Tips for addressing and managing differences

October 01, 2012

While conflict is a normal and healthy aspect of human behaviour, prolonged conflict can, and does, have both human and financial costs.  It is, therefore, an area of concern for entrepreneurs and business owners whose vision is to see their operation thrive beyond their reign.

In this second article on the topic of unresolved conflict, we explore five tips for addressing and managing differences in the three key areas of the family business to help you transition your business without loss to wealth or personal relationships.

1. Be Aware of your Fears

While the assumption is that people generally do want to resolve unhealthy situations, in reality we sometimes ignore a conflict because there is a greater underlying fear.  It may be a fear of rejection or criticism from a family member, or a more tangible fear like a loss of wealth or equity that is controlling our actions and reactions.  It is the perception that something greater than the conflict itself threatens our well-being.

Identifying these fears can be helpful in determining a course of action to address not only the presenting problem (the conflict) but also the underlying issue that is preventing us from taking action.  Just like with a medical doctor, treating the symptom is a short-term fix.  The preferred solution is to identify and address the root of the problem.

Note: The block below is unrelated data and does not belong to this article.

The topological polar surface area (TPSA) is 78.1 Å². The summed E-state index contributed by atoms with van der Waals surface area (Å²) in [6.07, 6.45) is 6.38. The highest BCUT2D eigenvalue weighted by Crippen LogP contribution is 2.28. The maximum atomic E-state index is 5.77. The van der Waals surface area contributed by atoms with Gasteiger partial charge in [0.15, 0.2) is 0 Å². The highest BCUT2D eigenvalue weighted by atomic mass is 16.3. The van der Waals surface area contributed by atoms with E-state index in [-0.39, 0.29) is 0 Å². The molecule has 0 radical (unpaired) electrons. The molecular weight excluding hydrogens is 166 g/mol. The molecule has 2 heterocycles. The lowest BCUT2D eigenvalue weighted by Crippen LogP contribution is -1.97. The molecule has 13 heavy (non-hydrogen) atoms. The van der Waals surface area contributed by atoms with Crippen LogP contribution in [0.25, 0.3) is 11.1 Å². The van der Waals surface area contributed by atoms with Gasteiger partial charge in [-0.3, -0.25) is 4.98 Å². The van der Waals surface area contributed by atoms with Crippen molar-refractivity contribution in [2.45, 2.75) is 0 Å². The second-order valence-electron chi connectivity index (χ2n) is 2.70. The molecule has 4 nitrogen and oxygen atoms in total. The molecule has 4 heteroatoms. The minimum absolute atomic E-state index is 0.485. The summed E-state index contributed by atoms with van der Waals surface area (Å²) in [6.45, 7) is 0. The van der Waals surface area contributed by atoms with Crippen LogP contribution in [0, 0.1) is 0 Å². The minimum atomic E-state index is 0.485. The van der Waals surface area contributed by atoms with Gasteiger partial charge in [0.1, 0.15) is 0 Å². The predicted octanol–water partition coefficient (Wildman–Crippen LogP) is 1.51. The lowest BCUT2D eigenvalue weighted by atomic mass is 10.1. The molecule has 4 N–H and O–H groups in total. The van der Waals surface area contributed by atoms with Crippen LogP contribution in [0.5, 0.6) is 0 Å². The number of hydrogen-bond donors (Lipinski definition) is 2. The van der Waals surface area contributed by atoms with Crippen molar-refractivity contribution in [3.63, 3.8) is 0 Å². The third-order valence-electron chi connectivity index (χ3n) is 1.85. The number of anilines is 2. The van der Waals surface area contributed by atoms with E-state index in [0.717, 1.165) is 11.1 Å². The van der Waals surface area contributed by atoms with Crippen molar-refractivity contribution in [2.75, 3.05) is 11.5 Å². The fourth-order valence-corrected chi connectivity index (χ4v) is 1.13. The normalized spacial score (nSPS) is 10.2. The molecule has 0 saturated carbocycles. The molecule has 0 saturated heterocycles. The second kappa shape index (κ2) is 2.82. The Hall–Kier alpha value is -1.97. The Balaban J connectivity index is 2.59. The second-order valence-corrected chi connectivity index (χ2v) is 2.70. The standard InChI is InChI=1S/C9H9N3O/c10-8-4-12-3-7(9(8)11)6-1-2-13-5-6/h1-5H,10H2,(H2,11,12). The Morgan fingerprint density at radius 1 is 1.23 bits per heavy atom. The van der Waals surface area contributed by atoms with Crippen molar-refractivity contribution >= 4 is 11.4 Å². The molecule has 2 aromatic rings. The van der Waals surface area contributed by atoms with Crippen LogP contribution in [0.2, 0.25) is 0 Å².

2. Create Positive Conflict

In embracing the belief that change is merely an opportunity for even greater success, the goal is to be proactive in managing the conflict that results from change.  With an awareness that some conflict is inevitable, we can focus on creating what we call Positive Conflict.

So what exactly is Positive Conflict?  It is the creation of a “we-focus” or a common interest in getting to the same place.  It is trusting that we can engage in discussions that are based on clear, unfiltered facts instead of guarded comments.  It is the conviction that, even though people have varied experiences and differing opinions, decisions will be made based on what is relevant to that common interest.  It is the ability to let go of any baggage arising from past history and relationships, recognizing that trying to change what has already happened is futile and often digs the hole deeper.

As shown in The Positive Outcome Model below, the key is to recognize and accept the things that have until now kept you mired in the past (the left side or “yesterday”) but then turn the focus to “tomorrow” and where you want to be in the future (the right side).


The right side of the model shows us that getting to a positive outcome or common interest requires open communication and a safe environment where:
  • this sharing of facts can occur
  • people can express disagreement without hostility
  • there is a commitment to finding an effective resolution
3. Develop Prevention Strategies

As the old adage purports, prevention is better than cure. While it is not possible to plan for every situation, there are many things you can do to prevent conflict from gaining a foothold in the first place, or from escalating to dangerous levels. Consider the following proven tactics:

  • Create policies for as many areas as possible so there is clarity around what is required and acceptable.  For example, criteria for management or ownership in the business, clear expectations around roles and responsibilities, and a fair and equitable estate plan go a long way towards managing potential conflict.